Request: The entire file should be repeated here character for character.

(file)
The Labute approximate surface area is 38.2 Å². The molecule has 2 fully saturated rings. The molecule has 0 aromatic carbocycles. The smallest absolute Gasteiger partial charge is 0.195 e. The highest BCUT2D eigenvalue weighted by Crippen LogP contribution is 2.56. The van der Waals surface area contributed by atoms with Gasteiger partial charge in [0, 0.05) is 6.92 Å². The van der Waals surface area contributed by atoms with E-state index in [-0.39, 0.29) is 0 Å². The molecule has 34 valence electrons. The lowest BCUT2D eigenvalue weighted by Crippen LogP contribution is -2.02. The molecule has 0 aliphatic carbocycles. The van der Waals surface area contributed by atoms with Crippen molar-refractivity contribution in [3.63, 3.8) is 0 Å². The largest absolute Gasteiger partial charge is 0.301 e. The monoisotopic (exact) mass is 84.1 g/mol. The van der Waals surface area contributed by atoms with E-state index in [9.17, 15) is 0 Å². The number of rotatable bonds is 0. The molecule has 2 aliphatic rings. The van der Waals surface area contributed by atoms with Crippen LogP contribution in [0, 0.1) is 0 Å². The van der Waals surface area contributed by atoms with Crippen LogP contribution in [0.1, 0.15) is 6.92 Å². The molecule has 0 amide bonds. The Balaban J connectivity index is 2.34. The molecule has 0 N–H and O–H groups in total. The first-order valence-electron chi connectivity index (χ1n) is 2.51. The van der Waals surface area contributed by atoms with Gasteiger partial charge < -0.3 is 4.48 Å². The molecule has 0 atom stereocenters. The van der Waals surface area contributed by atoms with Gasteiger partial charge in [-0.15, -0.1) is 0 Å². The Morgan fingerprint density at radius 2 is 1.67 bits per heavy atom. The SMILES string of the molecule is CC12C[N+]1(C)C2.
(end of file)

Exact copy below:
The Labute approximate surface area is 38.2 Å². The molecule has 2 fully saturated rings. The molecule has 0 aromatic carbocycles. The smallest absolute Gasteiger partial charge is 0.195 e. The highest BCUT2D eigenvalue weighted by Crippen LogP contribution is 2.56. The van der Waals surface area contributed by atoms with Gasteiger partial charge in [0, 0.05) is 6.92 Å². The van der Waals surface area contributed by atoms with E-state index in [-0.39, 0.29) is 0 Å². The molecule has 34 valence electrons. The lowest BCUT2D eigenvalue weighted by Crippen LogP contribution is -2.02. The molecule has 0 aliphatic carbocycles. The van der Waals surface area contributed by atoms with Crippen molar-refractivity contribution in [3.63, 3.8) is 0 Å². The largest absolute Gasteiger partial charge is 0.301 e. The monoisotopic (exact) mass is 84.1 g/mol. The van der Waals surface area contributed by atoms with E-state index in [9.17, 15) is 0 Å². The number of rotatable bonds is 0. The molecule has 2 aliphatic rings. The van der Waals surface area contributed by atoms with Crippen LogP contribution in [0, 0.1) is 0 Å². The van der Waals surface area contributed by atoms with Crippen LogP contribution in [0.1, 0.15) is 6.92 Å². The molecule has 0 amide bonds. The Balaban J connectivity index is 2.34. The molecule has 0 N–H and O–H groups in total. The first-order valence-electron chi connectivity index (χ1n) is 2.51. The van der Waals surface area contributed by atoms with Gasteiger partial charge < -0.3 is 4.48 Å². The molecule has 0 atom stereocenters. The van der Waals surface area contributed by atoms with Gasteiger partial charge in [-0.15, -0.1) is 0 Å². The Morgan fingerprint density at radius 2 is 1.67 bits per heavy atom. The SMILES string of the molecule is CC12C[N+]1(C)C2.